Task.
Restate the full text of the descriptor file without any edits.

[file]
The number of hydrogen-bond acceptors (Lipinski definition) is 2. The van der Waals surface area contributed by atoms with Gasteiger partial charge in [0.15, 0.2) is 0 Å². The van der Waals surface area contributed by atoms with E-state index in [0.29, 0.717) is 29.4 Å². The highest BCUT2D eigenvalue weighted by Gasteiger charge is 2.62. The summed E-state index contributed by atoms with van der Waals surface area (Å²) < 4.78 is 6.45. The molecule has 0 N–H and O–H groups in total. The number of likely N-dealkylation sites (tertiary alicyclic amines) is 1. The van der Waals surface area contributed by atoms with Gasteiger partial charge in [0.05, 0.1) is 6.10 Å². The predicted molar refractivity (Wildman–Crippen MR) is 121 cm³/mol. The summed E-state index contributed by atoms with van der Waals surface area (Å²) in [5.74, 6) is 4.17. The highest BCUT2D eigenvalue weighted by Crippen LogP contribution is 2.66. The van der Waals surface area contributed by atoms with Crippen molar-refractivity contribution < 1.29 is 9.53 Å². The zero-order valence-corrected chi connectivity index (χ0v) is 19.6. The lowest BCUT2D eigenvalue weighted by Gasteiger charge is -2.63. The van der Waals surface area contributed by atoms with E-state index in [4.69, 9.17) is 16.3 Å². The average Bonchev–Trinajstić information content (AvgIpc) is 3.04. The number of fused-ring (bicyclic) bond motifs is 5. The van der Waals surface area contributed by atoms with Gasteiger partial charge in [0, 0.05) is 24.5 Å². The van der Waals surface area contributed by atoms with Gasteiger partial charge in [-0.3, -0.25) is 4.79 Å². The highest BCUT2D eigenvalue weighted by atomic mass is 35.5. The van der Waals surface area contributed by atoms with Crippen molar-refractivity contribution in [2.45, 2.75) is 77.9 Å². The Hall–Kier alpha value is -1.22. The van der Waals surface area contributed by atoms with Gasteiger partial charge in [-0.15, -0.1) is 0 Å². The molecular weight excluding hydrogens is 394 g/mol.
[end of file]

The number of hydrogen-bond acceptors (Lipinski definition) is 2. The van der Waals surface area contributed by atoms with Gasteiger partial charge in [0.15, 0.2) is 0 Å². The van der Waals surface area contributed by atoms with E-state index in [0.29, 0.717) is 29.4 Å². The highest BCUT2D eigenvalue weighted by Gasteiger charge is 2.62. The summed E-state index contributed by atoms with van der Waals surface area (Å²) < 4.78 is 6.45. The molecule has 0 N–H and O–H groups in total. The number of likely N-dealkylation sites (tertiary alicyclic amines) is 1. The van der Waals surface area contributed by atoms with Gasteiger partial charge in [0.05, 0.1) is 6.10 Å². The predicted molar refractivity (Wildman–Crippen MR) is 121 cm³/mol. The summed E-state index contributed by atoms with van der Waals surface area (Å²) in [5.74, 6) is 4.17. The highest BCUT2D eigenvalue weighted by Crippen LogP contribution is 2.66. The van der Waals surface area contributed by atoms with Crippen molar-refractivity contribution < 1.29 is 9.53 Å². The zero-order valence-corrected chi connectivity index (χ0v) is 19.6. The lowest BCUT2D eigenvalue weighted by Gasteiger charge is -2.63. The van der Waals surface area contributed by atoms with E-state index in [4.69, 9.17) is 16.3 Å². The average Bonchev–Trinajstić information content (AvgIpc) is 3.04. The number of fused-ring (bicyclic) bond motifs is 5. The van der Waals surface area contributed by atoms with Gasteiger partial charge in [0, 0.05) is 24.5 Å². The van der Waals surface area contributed by atoms with Gasteiger partial charge in [-0.3, -0.25) is 4.79 Å². The highest BCUT2D eigenvalue weighted by atomic mass is 35.5. The van der Waals surface area contributed by atoms with Crippen molar-refractivity contribution in [2.45, 2.75) is 77.9 Å². The Hall–Kier alpha value is -1.22. The van der Waals surface area contributed by atoms with Gasteiger partial charge in [-0.15, -0.1) is 0 Å². The molecular weight excluding hydrogens is 394 g/mol.